Had this case happened 45 years ago, and my father was the defendant, I would most likely never would have been born - my mother was 17, my father 3 years old, when the oldest of my three brothers was conceived.

The judicial system jumped into the back seat years ago.

Posted by: Huh? | Apr 20, 2011 10:59:40 PM

err... I meant to say my father 3 years older. :-)

Posted by: Huh? | Apr 20, 2011 11:02:12 PM

@ FRegistryTerrorists

Just need to get the narrow-minded politicians out of state legislatures - replacing them with people who disagree with the SO laws. It would be easy to raise the money... last I checked there were over 700,000 registered sex offenders. How much could be raised if every sex offender, their family and their friends donated $$$ to a fund to accomplish political revolt?

Posted by: Huh? | Apr 20, 2011 11:28:16 PM

yea huh! a lot of that going around. A big part of the idiots who push these illegal laws have never stopped to think that if th ey had existed when thier parents were young they too would be listed! and their lives destroyed!

Posted by: rodsmith | Apr 20, 2011 11:32:27 PM

Huh? (Apr 20, 2011 11:28:16 PM): Well, I don’t think it is that easy to raise money for state legislature races. It takes a PILE of cash.

And I when I get involved in political races, I never talk about SEX OFFENDER laws. I think that is almost always a non-starter issue. No, when I target someone, I simply find their most powerful opponent and align myself with their supporters and whatever issues they are using.

I never let anyone know I am trying to defeat a specific person because of their stance regarding the SEX OFFENDER Witch Hunt. But usually, after the person is defeated, I do tell people why I helped defeat them. I do it all pretty anonymously not because I am afraid but because I do not want people to know me or the true issues that drive what I do. I want to be able to continue to function effectively.

When the SEX OFFENDER Banishment virus was starting to spread around the state where I live, I got involved in many local races. The locals were the criminal morons who were driving the problem. I got quite a few of those idiots defeated and a number of them are out of politics today. It was very successful. And it takes a lot less time, money, and effort to defeat the local criminals.

You will hear politicians say over and over again (I heard one recently) that a person will never lose a vote supporting SEX OFFENDER laws. But they are very wrong. One of the local criminals that I helped defeat lost by only 19 votes! It was a very close race. I wrote him afterward and told him that I was certain I had influenced several thousand at least (heck, I put enough money in alone to do just that much). I showed him the exact actions and quotes that he had made about the SEX OFFENDER Witch Hunt that prompted me to get involved. He knows it cost him the election.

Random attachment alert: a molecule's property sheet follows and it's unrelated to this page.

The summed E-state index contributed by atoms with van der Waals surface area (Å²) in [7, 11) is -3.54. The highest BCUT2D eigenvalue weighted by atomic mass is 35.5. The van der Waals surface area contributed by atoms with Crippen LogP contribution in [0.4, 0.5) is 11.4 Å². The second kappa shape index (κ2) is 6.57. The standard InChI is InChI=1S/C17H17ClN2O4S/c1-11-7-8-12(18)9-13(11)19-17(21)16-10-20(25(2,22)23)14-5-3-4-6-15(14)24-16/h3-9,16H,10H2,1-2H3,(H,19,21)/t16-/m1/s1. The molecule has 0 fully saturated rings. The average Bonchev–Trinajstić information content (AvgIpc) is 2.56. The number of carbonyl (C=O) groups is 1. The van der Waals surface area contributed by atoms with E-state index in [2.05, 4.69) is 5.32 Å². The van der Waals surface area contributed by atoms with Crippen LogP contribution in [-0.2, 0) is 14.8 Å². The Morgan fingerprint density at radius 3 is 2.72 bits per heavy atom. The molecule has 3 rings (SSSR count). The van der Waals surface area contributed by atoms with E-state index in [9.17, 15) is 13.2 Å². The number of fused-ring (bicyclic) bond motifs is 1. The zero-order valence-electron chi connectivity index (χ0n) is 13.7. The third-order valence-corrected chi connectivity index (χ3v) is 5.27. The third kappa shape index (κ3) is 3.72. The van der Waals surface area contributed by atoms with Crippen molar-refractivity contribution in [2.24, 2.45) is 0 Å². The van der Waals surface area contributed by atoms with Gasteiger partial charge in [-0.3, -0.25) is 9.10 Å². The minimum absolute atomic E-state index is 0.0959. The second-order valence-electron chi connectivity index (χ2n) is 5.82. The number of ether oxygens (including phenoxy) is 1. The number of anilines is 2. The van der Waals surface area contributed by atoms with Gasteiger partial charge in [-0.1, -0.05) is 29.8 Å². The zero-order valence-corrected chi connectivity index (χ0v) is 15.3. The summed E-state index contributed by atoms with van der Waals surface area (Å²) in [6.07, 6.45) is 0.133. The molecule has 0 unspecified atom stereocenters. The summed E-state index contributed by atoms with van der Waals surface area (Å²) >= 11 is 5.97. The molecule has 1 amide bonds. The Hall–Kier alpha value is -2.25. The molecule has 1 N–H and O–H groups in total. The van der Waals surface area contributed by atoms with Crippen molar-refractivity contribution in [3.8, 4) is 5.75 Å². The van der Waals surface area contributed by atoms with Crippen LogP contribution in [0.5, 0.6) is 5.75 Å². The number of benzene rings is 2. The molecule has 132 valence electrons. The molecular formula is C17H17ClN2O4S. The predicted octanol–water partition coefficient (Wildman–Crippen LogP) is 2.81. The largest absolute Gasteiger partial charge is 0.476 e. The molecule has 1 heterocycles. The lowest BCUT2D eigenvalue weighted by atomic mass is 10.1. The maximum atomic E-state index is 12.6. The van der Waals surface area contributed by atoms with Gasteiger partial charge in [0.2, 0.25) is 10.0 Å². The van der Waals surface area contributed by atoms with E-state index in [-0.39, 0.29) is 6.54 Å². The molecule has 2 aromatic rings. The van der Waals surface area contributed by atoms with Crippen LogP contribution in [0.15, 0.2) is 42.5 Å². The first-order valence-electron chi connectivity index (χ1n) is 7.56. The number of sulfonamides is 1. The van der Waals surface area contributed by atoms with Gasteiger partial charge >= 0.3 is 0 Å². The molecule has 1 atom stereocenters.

Lastly, I would just like to say that I do believe a good way to control the Witch Hunt is for any and all Registered people to become wealthy. I don’t want to worship money or anything (like most Americans do) but I really do believe that it puts a person in control, especially a Registered person. Don’t count on other people for anything.

Luckily, America is a good place to get wealthy. People who are Registered should forget about getting jobs and an employer. Make your own job. You be the employer, the landlord, etc. You be in control. Then use your power to reward people who retaliate against the Witch Hunt and punish people who support it.

Posted by: FRegistryTerrorists | Apr 21, 2011 9:04:11 AM

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Posted by: Neodymium magnets | May 13, 2011 5:04:14 AM

I THINK WE ALL NEED TO REVOLT AGAINST THE CRIMINALS THAT ARE POLITICIANS. THE PEOPLE ON THE SEX OFFENDER LISTS NATION WIDE NEED TO PICK UP ARMS AGAINST THIS SHIT HOLE OF A COUNTRY THAT SPITS ON YOU. VIVA REVOLUTION!! WE NEED TO GET THE VIOLENCE STARTED AND SHOW THE POLITICIANS THEY CAN'T DO WHAT EVER THEY WANT!! I THINK SEX OFFENDERS NATIONWIDE NEED TO FIGHT BACK BY ALL MEANS THEY CAN GUNS HAND GRENADES WHATEVER YOU CAN GET USE IT TO FIGHT FOR YOUR FREEDOM!!

Posted by: FUCK AMERICA!! | Jun 19, 2011 12:02:54 AM